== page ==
Dedric Lawson, Devon Dotson on KU’s seed and chance of playing in KC
This isn’t a typical Kansas team.
The Jayhawks are a 4 seed, not a 1 or 2. That means no game in the NCAA Tournament can be considered a gimme, and that includes Thursday’s opener against 13th-seeded Northeastern at around 3 p.m. Central in Salt Lake City.
Here’s the reality after a quick study of the Huskies, though: The Jayhawks probably aren’t going to like the style they’re going to have to face in the first round.
The reason is simple.
“I don’t know their personnel yet, except I know they’ve got four guys that shoot it every time that’s open,” KU coach Bill Self said. “That’s hard for us.”
This isn’t exactly a secret any more. Opponents that have attempted a high volume of threes against this KU team have generally had greater offensive success than those who haven’t.
Self’s top defensive concern, throughout his career, has been to put a priority on limiting easy baskets, which has served him well over time. His defensive principles involve lots of help and clogging the paint, though, so strong shooting opponents can sometimes cater their offenses to KU’s tendencies while creating opportunities for open and semi-guarded threes.
Honestly, it can be a smart way to play. KU’s defense has done a great job of avoiding fouls this year, and also has posted the nation’s 25th-best two-point percentage defense while playing the most difficult schedule in the country.
Northeastern’s roster is one that shouldn’t have a problem playing outside-in. The Huskies are 22nd when it comes to how frequently they shoot threes and also 14th in three-point percentage (39 percent).
“We’ll definitely have to tighten some things up,” Self said.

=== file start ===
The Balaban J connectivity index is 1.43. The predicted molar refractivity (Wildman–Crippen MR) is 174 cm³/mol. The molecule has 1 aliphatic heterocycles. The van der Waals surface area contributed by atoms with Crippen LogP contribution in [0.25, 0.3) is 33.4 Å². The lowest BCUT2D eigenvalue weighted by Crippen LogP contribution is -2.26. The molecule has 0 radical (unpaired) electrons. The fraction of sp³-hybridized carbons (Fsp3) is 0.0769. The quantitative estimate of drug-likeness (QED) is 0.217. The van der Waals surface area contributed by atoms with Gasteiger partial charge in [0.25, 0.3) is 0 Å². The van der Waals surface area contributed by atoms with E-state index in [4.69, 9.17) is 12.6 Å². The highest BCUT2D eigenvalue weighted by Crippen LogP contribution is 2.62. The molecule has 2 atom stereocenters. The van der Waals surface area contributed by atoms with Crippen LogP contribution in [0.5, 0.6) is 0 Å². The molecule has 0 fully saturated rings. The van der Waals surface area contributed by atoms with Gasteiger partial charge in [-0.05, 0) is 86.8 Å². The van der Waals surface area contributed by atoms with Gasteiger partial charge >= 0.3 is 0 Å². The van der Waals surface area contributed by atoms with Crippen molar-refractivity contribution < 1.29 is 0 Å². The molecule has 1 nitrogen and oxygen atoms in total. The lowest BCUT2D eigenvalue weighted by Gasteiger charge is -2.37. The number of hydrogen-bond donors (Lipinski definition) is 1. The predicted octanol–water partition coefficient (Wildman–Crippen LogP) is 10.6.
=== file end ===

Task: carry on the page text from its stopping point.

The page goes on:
It’s important to not get carried away here. Predictive stats — those that evaluate each possession to give us a better look at what college basketball teams actually are — say KU is clearly better. The Jayhawks opened as an 8 1/2-point favorite, so any potential talk about Northeastern as a trendy upset pick has to be countered with the fact that the Huskies winning would, in fact, be an unlikely result.
This still, on outside appearances, is not the type of draw KU likely wanted.
When teams are underdogs, they go into games wanting to increase variance. In essence, Northeastern is not as good of a team as KU, so it doesn’t want an expected result; instead, it wants to play a high-risk, high-reward approach that makes the contest less predictable, thus making a win more possible.
Two of the best ways to accomplish that: Shoot a bunch of threes, and play a slow pace.
Northeastern checks both boxes, while also playing at the nation’s 252nd-fastest tempo.
There are other things for KU to worry about. If the Jayhawks counter Northeastern’s small lineup with a four-guard look of its own — that’s what KU did most of the second half against Iowa State in a 78-66 loss Saturday — then David McCormack and Mitch Lightfoot’s impact could be limited. In essence, because Self might not be comfortable having Lawson chase a three-point shooter on the perimeter, he’ll have to make him the center, which further shortens KU’s rotation.
The Jayhawks, frankly, don’t have as much guard depth as they’d like for this approach. Not only does Marcus Garrett have some well-known offensive limitations, but Ochai Agbaji also remained in a funk during Saturday’s Big 12 championship game with just five points in 21 minutes.
Quentin Grimes has been more reliable lately, and Devon Dotson will play a bunch no matter what. But if even one of Garrett or Agbaji is off, suddenly Self must turn to Charlie Moore or go back to two bigs, the latter coming with the hope that his team doesn’t get buried by a barrage of threes.
Here’s one positive for KU: There’s some time to prepare. Wofford was the best three-point shooting team the Jayhawks faced this year, and with three days to plan, KU was able to limit the Terriers to 26 three-point attempts and five makes in a 72-47 home win on Dec. 4.
KU, in essence, could be looking at a scenario where it will want to change up its basic defensive principles while also playing a primary four-guard lineup — a setup that has been the backup plan for the better part of the last month.
This doesn’t mean the Jayhawks will lose. And it doesn’t mean they can’t win in a blowout either.
It’s probably just not the way Self would’ve wanted this one to look.